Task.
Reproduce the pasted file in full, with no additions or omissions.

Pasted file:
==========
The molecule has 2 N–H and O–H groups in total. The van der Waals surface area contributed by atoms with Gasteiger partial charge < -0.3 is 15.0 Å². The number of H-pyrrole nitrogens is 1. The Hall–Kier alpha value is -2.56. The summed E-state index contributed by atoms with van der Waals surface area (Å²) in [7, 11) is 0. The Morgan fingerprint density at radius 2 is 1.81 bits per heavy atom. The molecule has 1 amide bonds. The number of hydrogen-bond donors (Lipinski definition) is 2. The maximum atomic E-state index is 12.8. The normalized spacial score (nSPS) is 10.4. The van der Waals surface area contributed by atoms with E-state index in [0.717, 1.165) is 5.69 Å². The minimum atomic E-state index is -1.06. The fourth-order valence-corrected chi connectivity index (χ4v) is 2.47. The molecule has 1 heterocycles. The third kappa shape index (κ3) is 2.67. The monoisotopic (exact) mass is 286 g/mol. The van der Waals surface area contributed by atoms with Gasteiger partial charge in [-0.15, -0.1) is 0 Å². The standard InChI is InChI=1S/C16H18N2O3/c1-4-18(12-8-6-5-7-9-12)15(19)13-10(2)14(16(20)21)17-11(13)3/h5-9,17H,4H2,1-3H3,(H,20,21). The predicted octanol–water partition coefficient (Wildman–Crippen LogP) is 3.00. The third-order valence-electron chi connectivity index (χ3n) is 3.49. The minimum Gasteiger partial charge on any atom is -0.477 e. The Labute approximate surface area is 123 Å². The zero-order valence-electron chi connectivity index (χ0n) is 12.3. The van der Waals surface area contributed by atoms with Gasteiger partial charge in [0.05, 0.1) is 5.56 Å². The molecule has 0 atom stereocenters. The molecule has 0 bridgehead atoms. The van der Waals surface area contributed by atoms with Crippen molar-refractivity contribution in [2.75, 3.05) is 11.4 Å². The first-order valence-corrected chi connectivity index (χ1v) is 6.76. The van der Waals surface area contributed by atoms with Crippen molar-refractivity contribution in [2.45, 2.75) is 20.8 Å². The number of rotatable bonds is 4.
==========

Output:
The molecule has 2 N–H and O–H groups in total. The van der Waals surface area contributed by atoms with Gasteiger partial charge < -0.3 is 15.0 Å². The number of H-pyrrole nitrogens is 1. The Hall–Kier alpha value is -2.56. The summed E-state index contributed by atoms with van der Waals surface area (Å²) in [7, 11) is 0. The Morgan fingerprint density at radius 2 is 1.81 bits per heavy atom. The molecule has 1 amide bonds. The number of hydrogen-bond donors (Lipinski definition) is 2. The maximum atomic E-state index is 12.8. The normalized spacial score (nSPS) is 10.4. The van der Waals surface area contributed by atoms with E-state index in [0.717, 1.165) is 5.69 Å². The minimum atomic E-state index is -1.06. The fourth-order valence-corrected chi connectivity index (χ4v) is 2.47. The molecule has 1 heterocycles. The third kappa shape index (κ3) is 2.67. The monoisotopic (exact) mass is 286 g/mol. The van der Waals surface area contributed by atoms with Gasteiger partial charge in [-0.15, -0.1) is 0 Å². The standard InChI is InChI=1S/C16H18N2O3/c1-4-18(12-8-6-5-7-9-12)15(19)13-10(2)14(16(20)21)17-11(13)3/h5-9,17H,4H2,1-3H3,(H,20,21). The predicted octanol–water partition coefficient (Wildman–Crippen LogP) is 3.00. The third-order valence-electron chi connectivity index (χ3n) is 3.49. The minimum Gasteiger partial charge on any atom is -0.477 e. The Labute approximate surface area is 123 Å². The zero-order valence-electron chi connectivity index (χ0n) is 12.3. The van der Waals surface area contributed by atoms with Gasteiger partial charge in [0.05, 0.1) is 5.56 Å². The molecule has 0 atom stereocenters. The molecule has 0 bridgehead atoms. The van der Waals surface area contributed by atoms with Crippen molar-refractivity contribution in [2.75, 3.05) is 11.4 Å². The first-order valence-corrected chi connectivity index (χ1v) is 6.76. The van der Waals surface area contributed by atoms with Crippen molar-refractivity contribution in [2.45, 2.75) is 20.8 Å². The number of rotatable bonds is 4.